Just like it was the night before a game, or maybe the first practice of the season, Greg Dortch struggled to sleep before Wake Forest’s pro day.
“I tried to just go back to thinking that it was just a regular game day,” Dortch said. “And this is what I do, I’m a football player, I play football. I’m very confident in my abilities, and it was just time to show the world what I had.”
For the explosive Dortch, Wednesday’s pro day might as well have been a game. Dortch didn’t participate in physical tests at the NFL scouting combine earlier this month because he was still recovering from a wrist injury — a broken scaphoid bone he suffered more than two years ago and has only recently healed — that held him out of the Birmingham Bowl.
Working out in front of scouts from 31 of 32 NFL teams Wednesday was Dortch’s chance to show what he couldn’t in Indianapolis.
Dortch didn’t disappoint.
“I thought I came out here and did what I was supposed to do,” he said. “I thought I opened a lot of eyes, and I’m excited.”
Official times aren’t available at pro day, as scouts refrain from commenting on or off the record. Dortch said his 40-yard dash times were around 4.49 seconds and 4.52, which roughly lines up with unofficial times taken from the observation deck of McCreary Field House. His times in the shuttle and three-cone drill reportedly were more impressive.
Dortch left Wake Forest after his redshirt sophomore season, one that saw him garner first-team All-America honors as a return specialist from three publications and a second-team selection as an all-purpose player from the Associated Press.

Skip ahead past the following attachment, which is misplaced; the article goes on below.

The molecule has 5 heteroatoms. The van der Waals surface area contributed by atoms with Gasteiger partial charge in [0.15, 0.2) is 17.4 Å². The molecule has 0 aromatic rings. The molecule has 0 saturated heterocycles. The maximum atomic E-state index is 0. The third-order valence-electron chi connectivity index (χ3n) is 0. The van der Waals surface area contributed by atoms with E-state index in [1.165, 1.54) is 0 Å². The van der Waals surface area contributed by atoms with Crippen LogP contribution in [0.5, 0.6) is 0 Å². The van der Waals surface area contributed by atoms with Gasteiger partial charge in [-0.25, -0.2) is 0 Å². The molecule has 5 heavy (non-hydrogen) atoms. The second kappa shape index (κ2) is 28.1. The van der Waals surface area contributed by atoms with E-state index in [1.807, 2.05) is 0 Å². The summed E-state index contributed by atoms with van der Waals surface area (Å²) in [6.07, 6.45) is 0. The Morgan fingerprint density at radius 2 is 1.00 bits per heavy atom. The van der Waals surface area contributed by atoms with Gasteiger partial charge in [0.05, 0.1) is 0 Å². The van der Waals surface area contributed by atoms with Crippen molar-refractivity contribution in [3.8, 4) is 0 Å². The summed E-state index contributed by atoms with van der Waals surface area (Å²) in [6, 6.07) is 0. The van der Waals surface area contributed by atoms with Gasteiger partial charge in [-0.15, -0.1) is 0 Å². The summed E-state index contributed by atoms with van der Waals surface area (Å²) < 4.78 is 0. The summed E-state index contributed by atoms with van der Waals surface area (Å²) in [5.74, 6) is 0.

It’s a gamble on himself Dortch was willing to make, and Wednesday was his first chance to showcase himself.
“The NFL is looking for guys that can play multiple positions. I’m a punt returner, kick returner and wide receiver,” Dortch said. “I’m an explosive play-maker when I get the ball in my hands. I’m exciting to watch, so teams are looking for that.
“My size was a question, but I’m not going to grow overnight. I won’t be 6-2 next year, if I was to come back and play.”
Dortch measured 5-7, 173 pounds the combine. He said the competitiveness within him made missing the drills in Indianapolis more difficult to swallow.
“I mean, y’all know me. I’m a big competitor, so you’re in Indy with the top prospects in the nation, and you just want to showcase your abilities. You’ll never get another chance again in front of every NFL coach in your life,” Dortch said. “It definitely took something out of me. I had a long talk with my agent, he just told me to be patient and wait for this day. I did what I had to do, and now I just have to wait.”
There might not be much waiting in the near future for another of Wake Forest’s draft-hopeful receivers.
Alex Bachman traveled the farthest for pro day — from the greater Los Angeles area — and jumped forward in the minds of evaluators, based on how many scouts told him that he had “turned some heads” with his performance.
“You know, I’m a perfectionist. So yeah, there’s some things that I wasn’t happy about. There are some things I was,” Bachman said. “But overall, I got a lot of people coming up to me afterwards telling me I turned some heads. … We’ll see, though. Tomorrow is never promised, so I’ve gotta keep working and see what happens.”
If there was anything immediately obvious about Bachman, it was that he’s been working in the time between his seven-catch, 171-yard performance in the Birmingham Bowl and Wednesday’s pro day.
Bachman unofficially recorded a 40-yard dash time around 4.4 seconds and a broad jump of 10 feet, 7 inches — the best of any athlete at the event.
“Hats off to my facility reps, training at Mamba Sports Academy. Nate Borunda has been my trainer since he was my age,” Bachman said. “I was trying to be the first person there, the last person to leave. Just come out of these two and a half months knowing that I gave it my best shot and with no regrets.”
After taking his “shot” Wednesday, Bachman may end up with plenty more than regrets.